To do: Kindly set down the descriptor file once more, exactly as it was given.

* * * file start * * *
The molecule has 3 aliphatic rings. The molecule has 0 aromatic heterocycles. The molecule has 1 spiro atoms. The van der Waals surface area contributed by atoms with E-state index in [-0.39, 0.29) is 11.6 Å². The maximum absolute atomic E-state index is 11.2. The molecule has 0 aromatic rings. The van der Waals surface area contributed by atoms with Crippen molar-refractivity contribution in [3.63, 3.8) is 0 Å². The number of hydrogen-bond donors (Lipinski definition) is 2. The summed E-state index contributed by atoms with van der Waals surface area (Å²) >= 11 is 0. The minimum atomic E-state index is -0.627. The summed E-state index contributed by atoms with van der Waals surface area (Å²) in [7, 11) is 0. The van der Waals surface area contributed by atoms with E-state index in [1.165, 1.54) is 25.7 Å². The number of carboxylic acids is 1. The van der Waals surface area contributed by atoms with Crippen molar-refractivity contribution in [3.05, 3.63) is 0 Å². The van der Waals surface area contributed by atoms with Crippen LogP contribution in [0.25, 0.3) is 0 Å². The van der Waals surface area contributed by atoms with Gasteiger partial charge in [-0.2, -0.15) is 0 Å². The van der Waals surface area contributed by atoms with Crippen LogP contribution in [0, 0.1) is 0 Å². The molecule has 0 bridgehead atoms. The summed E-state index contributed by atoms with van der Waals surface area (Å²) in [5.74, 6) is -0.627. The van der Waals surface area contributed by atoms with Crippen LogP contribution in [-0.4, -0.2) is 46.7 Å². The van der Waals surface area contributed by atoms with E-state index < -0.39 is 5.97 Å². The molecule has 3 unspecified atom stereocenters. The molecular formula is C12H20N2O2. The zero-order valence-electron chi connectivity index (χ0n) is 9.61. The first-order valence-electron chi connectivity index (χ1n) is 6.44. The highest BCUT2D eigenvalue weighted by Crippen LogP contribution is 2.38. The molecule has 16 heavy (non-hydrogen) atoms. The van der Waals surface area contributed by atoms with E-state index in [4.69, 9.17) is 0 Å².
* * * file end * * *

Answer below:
The molecule has 3 aliphatic rings. The molecule has 0 aromatic heterocycles. The molecule has 1 spiro atoms. The van der Waals surface area contributed by atoms with E-state index in [-0.39, 0.29) is 11.6 Å². The maximum absolute atomic E-state index is 11.2. The molecule has 0 aromatic rings. The van der Waals surface area contributed by atoms with Crippen molar-refractivity contribution in [3.63, 3.8) is 0 Å². The number of hydrogen-bond donors (Lipinski definition) is 2. The summed E-state index contributed by atoms with van der Waals surface area (Å²) >= 11 is 0. The minimum atomic E-state index is -0.627. The summed E-state index contributed by atoms with van der Waals surface area (Å²) in [7, 11) is 0. The van der Waals surface area contributed by atoms with E-state index in [1.165, 1.54) is 25.7 Å². The number of carboxylic acids is 1. The van der Waals surface area contributed by atoms with Crippen molar-refractivity contribution in [3.05, 3.63) is 0 Å². The van der Waals surface area contributed by atoms with Crippen LogP contribution in [0.25, 0.3) is 0 Å². The van der Waals surface area contributed by atoms with Gasteiger partial charge in [-0.2, -0.15) is 0 Å². The van der Waals surface area contributed by atoms with Crippen LogP contribution in [0, 0.1) is 0 Å². The molecule has 0 bridgehead atoms. The summed E-state index contributed by atoms with van der Waals surface area (Å²) in [5.74, 6) is -0.627. The van der Waals surface area contributed by atoms with Crippen LogP contribution in [-0.4, -0.2) is 46.7 Å². The van der Waals surface area contributed by atoms with E-state index < -0.39 is 5.97 Å². The molecule has 3 unspecified atom stereocenters. The molecular formula is C12H20N2O2. The zero-order valence-electron chi connectivity index (χ0n) is 9.61. The first-order valence-electron chi connectivity index (χ1n) is 6.44. The highest BCUT2D eigenvalue weighted by Crippen LogP contribution is 2.38. The molecule has 16 heavy (non-hydrogen) atoms. The van der Waals surface area contributed by atoms with E-state index in [4.69, 9.17) is 0 Å².